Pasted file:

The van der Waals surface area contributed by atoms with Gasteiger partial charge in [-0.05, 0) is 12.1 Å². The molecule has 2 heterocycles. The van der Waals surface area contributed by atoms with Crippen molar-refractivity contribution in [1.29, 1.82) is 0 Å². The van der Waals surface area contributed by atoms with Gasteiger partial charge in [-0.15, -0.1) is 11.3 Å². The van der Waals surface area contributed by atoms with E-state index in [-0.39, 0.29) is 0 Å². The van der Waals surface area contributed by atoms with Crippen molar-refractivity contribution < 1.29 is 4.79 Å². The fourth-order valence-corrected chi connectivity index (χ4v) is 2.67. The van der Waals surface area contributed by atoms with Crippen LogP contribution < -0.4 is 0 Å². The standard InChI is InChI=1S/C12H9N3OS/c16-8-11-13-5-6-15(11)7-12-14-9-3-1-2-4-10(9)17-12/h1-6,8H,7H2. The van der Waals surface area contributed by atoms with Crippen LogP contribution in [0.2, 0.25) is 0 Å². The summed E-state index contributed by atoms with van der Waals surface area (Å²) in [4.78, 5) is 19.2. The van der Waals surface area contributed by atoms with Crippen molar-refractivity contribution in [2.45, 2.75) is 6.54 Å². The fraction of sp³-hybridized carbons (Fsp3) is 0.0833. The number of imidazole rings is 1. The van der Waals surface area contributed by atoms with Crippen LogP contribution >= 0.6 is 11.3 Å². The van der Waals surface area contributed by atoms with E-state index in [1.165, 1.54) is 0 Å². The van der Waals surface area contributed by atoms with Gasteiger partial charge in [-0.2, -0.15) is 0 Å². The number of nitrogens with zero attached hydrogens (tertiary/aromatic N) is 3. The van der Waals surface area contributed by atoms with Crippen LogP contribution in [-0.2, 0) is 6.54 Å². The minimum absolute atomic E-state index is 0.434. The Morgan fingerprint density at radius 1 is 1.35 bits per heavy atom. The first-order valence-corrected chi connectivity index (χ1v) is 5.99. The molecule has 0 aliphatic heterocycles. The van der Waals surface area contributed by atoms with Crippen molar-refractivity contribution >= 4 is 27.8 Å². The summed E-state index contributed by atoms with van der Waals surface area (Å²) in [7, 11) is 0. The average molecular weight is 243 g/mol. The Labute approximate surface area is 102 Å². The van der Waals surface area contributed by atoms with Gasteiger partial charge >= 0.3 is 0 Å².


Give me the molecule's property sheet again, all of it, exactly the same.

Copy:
The van der Waals surface area contributed by atoms with Gasteiger partial charge in [-0.05, 0) is 12.1 Å². The molecule has 2 heterocycles. The van der Waals surface area contributed by atoms with Crippen molar-refractivity contribution in [1.29, 1.82) is 0 Å². The van der Waals surface area contributed by atoms with Gasteiger partial charge in [-0.15, -0.1) is 11.3 Å². The van der Waals surface area contributed by atoms with E-state index in [-0.39, 0.29) is 0 Å². The van der Waals surface area contributed by atoms with Crippen molar-refractivity contribution < 1.29 is 4.79 Å². The fourth-order valence-corrected chi connectivity index (χ4v) is 2.67. The van der Waals surface area contributed by atoms with Crippen LogP contribution < -0.4 is 0 Å². The standard InChI is InChI=1S/C12H9N3OS/c16-8-11-13-5-6-15(11)7-12-14-9-3-1-2-4-10(9)17-12/h1-6,8H,7H2. The van der Waals surface area contributed by atoms with Crippen LogP contribution in [0.2, 0.25) is 0 Å². The summed E-state index contributed by atoms with van der Waals surface area (Å²) in [4.78, 5) is 19.2. The van der Waals surface area contributed by atoms with Crippen molar-refractivity contribution in [2.45, 2.75) is 6.54 Å². The fraction of sp³-hybridized carbons (Fsp3) is 0.0833. The number of imidazole rings is 1. The van der Waals surface area contributed by atoms with Crippen LogP contribution >= 0.6 is 11.3 Å². The van der Waals surface area contributed by atoms with E-state index in [1.165, 1.54) is 0 Å². The van der Waals surface area contributed by atoms with Gasteiger partial charge in [-0.2, -0.15) is 0 Å². The number of nitrogens with zero attached hydrogens (tertiary/aromatic N) is 3. The van der Waals surface area contributed by atoms with Crippen LogP contribution in [-0.2, 0) is 6.54 Å². The minimum absolute atomic E-state index is 0.434. The Morgan fingerprint density at radius 1 is 1.35 bits per heavy atom. The first-order valence-corrected chi connectivity index (χ1v) is 5.99. The molecule has 0 aliphatic heterocycles. The van der Waals surface area contributed by atoms with Crippen molar-refractivity contribution >= 4 is 27.8 Å². The summed E-state index contributed by atoms with van der Waals surface area (Å²) in [7, 11) is 0. The average molecular weight is 243 g/mol. The Labute approximate surface area is 102 Å². The van der Waals surface area contributed by atoms with Gasteiger partial charge >= 0.3 is 0 Å².